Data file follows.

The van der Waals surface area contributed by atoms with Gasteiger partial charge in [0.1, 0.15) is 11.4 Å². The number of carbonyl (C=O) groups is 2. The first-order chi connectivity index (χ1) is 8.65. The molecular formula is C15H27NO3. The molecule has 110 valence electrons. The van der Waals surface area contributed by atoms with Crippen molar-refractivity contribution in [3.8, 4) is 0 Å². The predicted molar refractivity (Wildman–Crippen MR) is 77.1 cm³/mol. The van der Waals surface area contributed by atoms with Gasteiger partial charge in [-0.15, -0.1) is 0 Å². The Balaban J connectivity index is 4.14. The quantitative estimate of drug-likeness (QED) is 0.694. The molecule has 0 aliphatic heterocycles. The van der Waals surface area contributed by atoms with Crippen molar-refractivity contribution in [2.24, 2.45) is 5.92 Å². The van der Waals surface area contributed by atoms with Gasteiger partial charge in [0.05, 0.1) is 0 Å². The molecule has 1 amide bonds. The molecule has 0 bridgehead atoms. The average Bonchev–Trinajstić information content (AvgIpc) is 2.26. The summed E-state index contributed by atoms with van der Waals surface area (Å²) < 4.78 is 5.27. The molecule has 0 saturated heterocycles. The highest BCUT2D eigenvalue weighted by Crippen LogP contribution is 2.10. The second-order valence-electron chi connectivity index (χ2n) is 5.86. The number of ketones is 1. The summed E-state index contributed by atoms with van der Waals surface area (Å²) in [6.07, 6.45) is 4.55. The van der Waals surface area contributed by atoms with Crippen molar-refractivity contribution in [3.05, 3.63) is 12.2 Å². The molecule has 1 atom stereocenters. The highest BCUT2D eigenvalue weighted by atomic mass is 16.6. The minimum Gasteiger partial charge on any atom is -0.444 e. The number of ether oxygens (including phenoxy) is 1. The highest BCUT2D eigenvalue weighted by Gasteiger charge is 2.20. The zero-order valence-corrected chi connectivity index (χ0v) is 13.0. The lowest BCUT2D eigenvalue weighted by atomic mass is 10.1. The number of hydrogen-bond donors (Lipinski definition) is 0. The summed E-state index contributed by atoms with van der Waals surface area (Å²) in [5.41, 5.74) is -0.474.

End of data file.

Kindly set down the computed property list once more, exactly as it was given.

The van der Waals surface area contributed by atoms with Gasteiger partial charge in [0.1, 0.15) is 11.4 Å². The number of carbonyl (C=O) groups is 2. The first-order chi connectivity index (χ1) is 8.65. The molecular formula is C15H27NO3. The molecule has 110 valence electrons. The van der Waals surface area contributed by atoms with Crippen molar-refractivity contribution in [3.8, 4) is 0 Å². The predicted molar refractivity (Wildman–Crippen MR) is 77.1 cm³/mol. The van der Waals surface area contributed by atoms with Gasteiger partial charge in [-0.15, -0.1) is 0 Å². The Balaban J connectivity index is 4.14. The quantitative estimate of drug-likeness (QED) is 0.694. The molecule has 0 aliphatic heterocycles. The van der Waals surface area contributed by atoms with Crippen molar-refractivity contribution in [2.24, 2.45) is 5.92 Å². The van der Waals surface area contributed by atoms with Gasteiger partial charge in [0.05, 0.1) is 0 Å². The molecule has 1 amide bonds. The molecule has 0 bridgehead atoms. The average Bonchev–Trinajstić information content (AvgIpc) is 2.26. The summed E-state index contributed by atoms with van der Waals surface area (Å²) < 4.78 is 5.27. The molecule has 0 saturated heterocycles. The highest BCUT2D eigenvalue weighted by Crippen LogP contribution is 2.10. The second-order valence-electron chi connectivity index (χ2n) is 5.86. The number of ketones is 1. The summed E-state index contributed by atoms with van der Waals surface area (Å²) in [6.07, 6.45) is 4.55. The van der Waals surface area contributed by atoms with Crippen molar-refractivity contribution in [3.05, 3.63) is 12.2 Å². The molecule has 1 atom stereocenters. The highest BCUT2D eigenvalue weighted by atomic mass is 16.6. The minimum Gasteiger partial charge on any atom is -0.444 e. The number of ether oxygens (including phenoxy) is 1. The highest BCUT2D eigenvalue weighted by Gasteiger charge is 2.20. The zero-order valence-corrected chi connectivity index (χ0v) is 13.0. The lowest BCUT2D eigenvalue weighted by atomic mass is 10.1. The number of hydrogen-bond donors (Lipinski definition) is 0. The summed E-state index contributed by atoms with van der Waals surface area (Å²) in [5.41, 5.74) is -0.474.